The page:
Spartanburg could ban short-term rentals in residential areas | Spartanburg Affairs

SPARTANBURG — With short-term rentals increasing in Spartanburg neighborhoods, City Council aims to revise an existing ordinance to prohibit the rental of personal property for business purposes in residential neighborhoods.

Mayor Jerome Rice told The Post and Courier that more and more city residents are frequently using Airbnb and other companies to rent out their homes. The proposed revision to the ordinance would help clarify what is allowed. Rice said that in some cases homes are not registered as businesses.

“It’s just not allowed,” Rice said. “It has come to the attention of staff that a few (residents) in the city are doing this and we need to deal with this before it becomes widespread.”

City Council is scheduled to consider the first reading of the proposed revision to the ordinance at 5:30 p.m. Jan. 24 at the CC Woodson Community Center at 210 Bomar Ave., Spartanburg. The proposed revision requires two readings for approval.

The city’s director of communications and marketing, Christopher George, said short-term rentals in residential neighborhoods present several problems. He said having a large number of people in a residence can create nuisance. including too many vehicles and noise.

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“It can have an effect on the cohesion of a neighborhood and there can be issues with absentee landlords,” George said. “It can have a destabilizing effect.”

George said the existing zoning ordinance prohibits short-term occupancy like hotels and motels in all residential areas of the city. The revised order would include rentals through online platforms, including Airbnb and HomeAway.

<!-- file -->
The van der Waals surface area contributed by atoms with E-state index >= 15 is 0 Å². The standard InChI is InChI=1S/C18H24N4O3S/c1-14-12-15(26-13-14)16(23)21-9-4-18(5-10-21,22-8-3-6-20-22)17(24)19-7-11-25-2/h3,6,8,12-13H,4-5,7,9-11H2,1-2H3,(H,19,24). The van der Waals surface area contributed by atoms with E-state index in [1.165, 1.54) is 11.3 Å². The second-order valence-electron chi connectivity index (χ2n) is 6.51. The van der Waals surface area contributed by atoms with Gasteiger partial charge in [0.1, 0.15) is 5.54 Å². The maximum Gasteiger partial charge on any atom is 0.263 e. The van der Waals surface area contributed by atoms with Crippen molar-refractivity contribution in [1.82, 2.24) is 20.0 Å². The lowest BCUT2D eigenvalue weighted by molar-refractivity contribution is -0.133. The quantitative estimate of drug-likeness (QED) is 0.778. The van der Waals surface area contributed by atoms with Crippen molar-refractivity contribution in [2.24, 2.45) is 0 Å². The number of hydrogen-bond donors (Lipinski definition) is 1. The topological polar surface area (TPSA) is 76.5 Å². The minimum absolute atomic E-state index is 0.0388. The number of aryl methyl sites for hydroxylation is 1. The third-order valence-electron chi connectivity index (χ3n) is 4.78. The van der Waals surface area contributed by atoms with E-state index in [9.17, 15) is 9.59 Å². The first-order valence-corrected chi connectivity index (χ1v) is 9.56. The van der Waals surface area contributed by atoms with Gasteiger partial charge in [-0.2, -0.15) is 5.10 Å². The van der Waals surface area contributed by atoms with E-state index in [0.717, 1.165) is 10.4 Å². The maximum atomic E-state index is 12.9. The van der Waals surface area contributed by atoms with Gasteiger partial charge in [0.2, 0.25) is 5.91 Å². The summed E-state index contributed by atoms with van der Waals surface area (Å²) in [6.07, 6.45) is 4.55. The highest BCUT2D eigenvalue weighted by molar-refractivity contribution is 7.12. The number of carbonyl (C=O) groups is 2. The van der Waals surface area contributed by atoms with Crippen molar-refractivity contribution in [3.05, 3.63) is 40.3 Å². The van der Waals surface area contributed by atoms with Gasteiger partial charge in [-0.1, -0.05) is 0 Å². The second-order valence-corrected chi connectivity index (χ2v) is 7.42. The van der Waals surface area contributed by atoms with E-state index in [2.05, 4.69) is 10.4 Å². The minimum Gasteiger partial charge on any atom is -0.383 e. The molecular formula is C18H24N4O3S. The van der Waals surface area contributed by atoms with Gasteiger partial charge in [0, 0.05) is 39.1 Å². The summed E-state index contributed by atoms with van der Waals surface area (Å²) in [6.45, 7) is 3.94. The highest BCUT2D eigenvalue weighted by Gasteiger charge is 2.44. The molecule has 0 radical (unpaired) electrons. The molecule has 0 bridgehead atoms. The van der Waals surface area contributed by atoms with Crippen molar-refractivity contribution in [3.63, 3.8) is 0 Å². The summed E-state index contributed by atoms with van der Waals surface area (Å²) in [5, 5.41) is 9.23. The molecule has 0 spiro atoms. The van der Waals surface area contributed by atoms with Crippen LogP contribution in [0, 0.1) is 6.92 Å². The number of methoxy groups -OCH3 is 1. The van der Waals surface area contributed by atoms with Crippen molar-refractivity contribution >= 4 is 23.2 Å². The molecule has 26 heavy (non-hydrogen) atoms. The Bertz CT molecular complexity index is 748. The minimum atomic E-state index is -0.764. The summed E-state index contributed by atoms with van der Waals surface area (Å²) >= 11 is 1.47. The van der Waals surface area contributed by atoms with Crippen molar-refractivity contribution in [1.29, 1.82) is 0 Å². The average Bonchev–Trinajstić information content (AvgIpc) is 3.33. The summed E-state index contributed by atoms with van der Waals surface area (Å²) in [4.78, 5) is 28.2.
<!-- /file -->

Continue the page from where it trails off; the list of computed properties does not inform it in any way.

“We are already clarifying what is in the order that prohibits people from using private residences for hotels and vacation rentals,” George said. “The old order does not specify Airbnb and certain other companies that set up vacation rentals. We are now applying this (revised) order as a stopgap and will take a more holistic approach with our comprehensive plan that we will adopt later this year. .”

The proposed ordinance states that “Council finds that the presence of short-term rentals in residential areas often has a detrimental effect on the peace and quiet of surrounding properties in the form of an excessive number of people present at the rental, parking issues and unacceptable noise levels.”

Councilman Jamie Fulmer said in some cases short-term tenants in residential neighborhoods have been disruptive.

“I’ve heard from residents of several incidents with people renting houses, and coming in and having big parties and coming and going every hour,” Fulmer said. “I don’t want this in our residential neighborhoods. We need to put in safeguards and protect the integrity of our residential neighborhoods.”

The Spartanburg Northside residential development comprises 31 units, 20% of which are dedicated to affordable

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